This important book is more episodic than exhaustive as it captures both spirit and substance of the transition from traditional matrilineal power to power relations designed to appease and co-exist with the patriarchal structures of the conquering peoples of European descent. The first section of this book examines the power of women in traditional Cherokee society. The second section looks at other Eastern U.S. tribes in a quick survey of the centuries from the 6th to the 20th. The final section swings back to focus on the Cherokees as it abandons the Eastern U.S. to consider not just the Eastern Band, but women of Cherokee descent all over the country, including Oklahoma. McFarland has carved out an important niche in the publishing landscape in recent years. It publishes books that address academic concerns that either university presses will not consider because they are not scholarly enough or that authors do not want to submit to university presses because they don’t want to wait two or three years between submission and publication. The author, Karen Coody Cooper is retired from working for the Smithsonian’s National Museum of the American Indian and now lives in Florida. She claims a Cherokee grandmother but not a tribal number.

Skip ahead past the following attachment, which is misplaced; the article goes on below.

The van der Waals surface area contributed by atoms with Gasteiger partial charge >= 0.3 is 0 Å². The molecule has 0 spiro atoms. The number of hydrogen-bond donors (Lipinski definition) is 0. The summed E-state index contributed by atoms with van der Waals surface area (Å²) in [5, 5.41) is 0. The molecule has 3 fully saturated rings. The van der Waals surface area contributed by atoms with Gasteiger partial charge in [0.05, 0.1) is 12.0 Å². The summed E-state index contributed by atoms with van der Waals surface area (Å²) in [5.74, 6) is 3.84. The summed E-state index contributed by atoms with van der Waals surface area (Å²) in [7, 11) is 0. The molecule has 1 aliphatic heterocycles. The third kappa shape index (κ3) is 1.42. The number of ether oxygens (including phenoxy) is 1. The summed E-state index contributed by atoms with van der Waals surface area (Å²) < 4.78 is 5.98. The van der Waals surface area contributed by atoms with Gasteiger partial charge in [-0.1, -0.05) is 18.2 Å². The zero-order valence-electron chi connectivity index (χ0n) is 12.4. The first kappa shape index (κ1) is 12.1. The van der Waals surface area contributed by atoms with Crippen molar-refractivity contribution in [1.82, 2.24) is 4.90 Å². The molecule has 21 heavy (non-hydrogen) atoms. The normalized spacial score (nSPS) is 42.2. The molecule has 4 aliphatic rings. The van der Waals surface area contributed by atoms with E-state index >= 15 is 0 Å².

Jefferson, North Carolina: McFarland & Company, 2022. 237 pages with an Index, References, and photos. 7” X 10” trade paperback.